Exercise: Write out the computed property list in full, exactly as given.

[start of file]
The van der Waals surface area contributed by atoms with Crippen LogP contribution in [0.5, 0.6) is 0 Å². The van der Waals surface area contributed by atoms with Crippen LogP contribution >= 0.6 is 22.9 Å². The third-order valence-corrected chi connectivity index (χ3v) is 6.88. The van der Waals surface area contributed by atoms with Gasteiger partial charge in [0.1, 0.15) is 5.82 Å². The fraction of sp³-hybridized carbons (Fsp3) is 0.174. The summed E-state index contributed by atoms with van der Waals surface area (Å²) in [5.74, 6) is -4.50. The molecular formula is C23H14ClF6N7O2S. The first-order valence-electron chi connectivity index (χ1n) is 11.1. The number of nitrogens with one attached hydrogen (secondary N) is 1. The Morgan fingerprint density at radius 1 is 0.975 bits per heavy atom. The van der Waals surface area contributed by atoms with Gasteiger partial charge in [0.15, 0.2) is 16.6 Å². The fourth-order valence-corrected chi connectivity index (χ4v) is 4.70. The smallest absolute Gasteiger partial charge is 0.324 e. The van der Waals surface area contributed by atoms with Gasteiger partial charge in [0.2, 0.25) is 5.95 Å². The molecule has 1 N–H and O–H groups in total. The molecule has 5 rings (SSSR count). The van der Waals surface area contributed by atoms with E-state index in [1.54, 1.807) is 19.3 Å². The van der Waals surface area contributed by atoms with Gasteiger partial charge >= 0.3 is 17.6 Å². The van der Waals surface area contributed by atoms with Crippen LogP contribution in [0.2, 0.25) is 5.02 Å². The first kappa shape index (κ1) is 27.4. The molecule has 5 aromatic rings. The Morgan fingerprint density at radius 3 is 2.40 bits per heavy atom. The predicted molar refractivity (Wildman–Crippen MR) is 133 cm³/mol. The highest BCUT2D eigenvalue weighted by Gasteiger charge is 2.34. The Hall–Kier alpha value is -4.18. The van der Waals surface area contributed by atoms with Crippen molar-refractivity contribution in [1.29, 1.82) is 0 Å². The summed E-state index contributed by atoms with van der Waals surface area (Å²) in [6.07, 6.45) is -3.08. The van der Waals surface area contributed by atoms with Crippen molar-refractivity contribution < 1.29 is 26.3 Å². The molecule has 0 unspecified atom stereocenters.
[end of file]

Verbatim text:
The van der Waals surface area contributed by atoms with Crippen LogP contribution in [0.5, 0.6) is 0 Å². The van der Waals surface area contributed by atoms with Crippen LogP contribution >= 0.6 is 22.9 Å². The third-order valence-corrected chi connectivity index (χ3v) is 6.88. The van der Waals surface area contributed by atoms with Gasteiger partial charge in [0.1, 0.15) is 5.82 Å². The fraction of sp³-hybridized carbons (Fsp3) is 0.174. The summed E-state index contributed by atoms with van der Waals surface area (Å²) in [5.74, 6) is -4.50. The molecular formula is C23H14ClF6N7O2S. The first-order valence-electron chi connectivity index (χ1n) is 11.1. The number of nitrogens with one attached hydrogen (secondary N) is 1. The Morgan fingerprint density at radius 1 is 0.975 bits per heavy atom. The van der Waals surface area contributed by atoms with Gasteiger partial charge in [0.15, 0.2) is 16.6 Å². The fourth-order valence-corrected chi connectivity index (χ4v) is 4.70. The smallest absolute Gasteiger partial charge is 0.324 e. The van der Waals surface area contributed by atoms with Gasteiger partial charge in [0.2, 0.25) is 5.95 Å². The molecule has 1 N–H and O–H groups in total. The molecule has 5 rings (SSSR count). The van der Waals surface area contributed by atoms with E-state index in [1.54, 1.807) is 19.3 Å². The van der Waals surface area contributed by atoms with Gasteiger partial charge >= 0.3 is 17.6 Å². The van der Waals surface area contributed by atoms with Crippen LogP contribution in [0.2, 0.25) is 5.02 Å². The first kappa shape index (κ1) is 27.4. The molecule has 5 aromatic rings. The Morgan fingerprint density at radius 3 is 2.40 bits per heavy atom. The predicted molar refractivity (Wildman–Crippen MR) is 133 cm³/mol. The highest BCUT2D eigenvalue weighted by Gasteiger charge is 2.34. The Hall–Kier alpha value is -4.18. The van der Waals surface area contributed by atoms with Crippen molar-refractivity contribution in [1.29, 1.82) is 0 Å². The summed E-state index contributed by atoms with van der Waals surface area (Å²) in [6.07, 6.45) is -3.08. The van der Waals surface area contributed by atoms with Crippen molar-refractivity contribution < 1.29 is 26.3 Å². The molecule has 0 unspecified atom stereocenters.